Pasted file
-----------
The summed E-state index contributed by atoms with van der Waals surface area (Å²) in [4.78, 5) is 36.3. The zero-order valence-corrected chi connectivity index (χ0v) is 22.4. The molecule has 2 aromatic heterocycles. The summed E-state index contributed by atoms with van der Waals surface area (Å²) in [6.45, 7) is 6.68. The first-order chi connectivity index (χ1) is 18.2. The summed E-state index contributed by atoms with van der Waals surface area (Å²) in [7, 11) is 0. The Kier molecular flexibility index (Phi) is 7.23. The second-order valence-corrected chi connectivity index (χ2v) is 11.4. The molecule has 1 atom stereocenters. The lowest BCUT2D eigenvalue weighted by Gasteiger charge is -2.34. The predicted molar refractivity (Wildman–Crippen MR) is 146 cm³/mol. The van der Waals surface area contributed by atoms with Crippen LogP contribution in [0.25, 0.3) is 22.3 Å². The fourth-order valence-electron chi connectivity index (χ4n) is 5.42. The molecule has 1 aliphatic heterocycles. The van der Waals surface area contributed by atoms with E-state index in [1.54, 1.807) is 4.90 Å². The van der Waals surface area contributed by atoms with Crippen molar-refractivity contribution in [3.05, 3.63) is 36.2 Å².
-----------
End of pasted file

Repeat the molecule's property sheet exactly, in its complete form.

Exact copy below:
The summed E-state index contributed by atoms with van der Waals surface area (Å²) in [4.78, 5) is 36.3. The zero-order valence-corrected chi connectivity index (χ0v) is 22.4. The molecule has 2 aromatic heterocycles. The summed E-state index contributed by atoms with van der Waals surface area (Å²) in [6.45, 7) is 6.68. The first-order chi connectivity index (χ1) is 18.2. The summed E-state index contributed by atoms with van der Waals surface area (Å²) in [7, 11) is 0. The Kier molecular flexibility index (Phi) is 7.23. The second-order valence-corrected chi connectivity index (χ2v) is 11.4. The molecule has 1 atom stereocenters. The lowest BCUT2D eigenvalue weighted by Gasteiger charge is -2.34. The predicted molar refractivity (Wildman–Crippen MR) is 146 cm³/mol. The van der Waals surface area contributed by atoms with Crippen LogP contribution in [0.25, 0.3) is 22.3 Å². The fourth-order valence-electron chi connectivity index (χ4n) is 5.42. The molecule has 1 aliphatic heterocycles. The van der Waals surface area contributed by atoms with E-state index in [1.54, 1.807) is 4.90 Å². The van der Waals surface area contributed by atoms with Crippen molar-refractivity contribution in [3.05, 3.63) is 36.2 Å².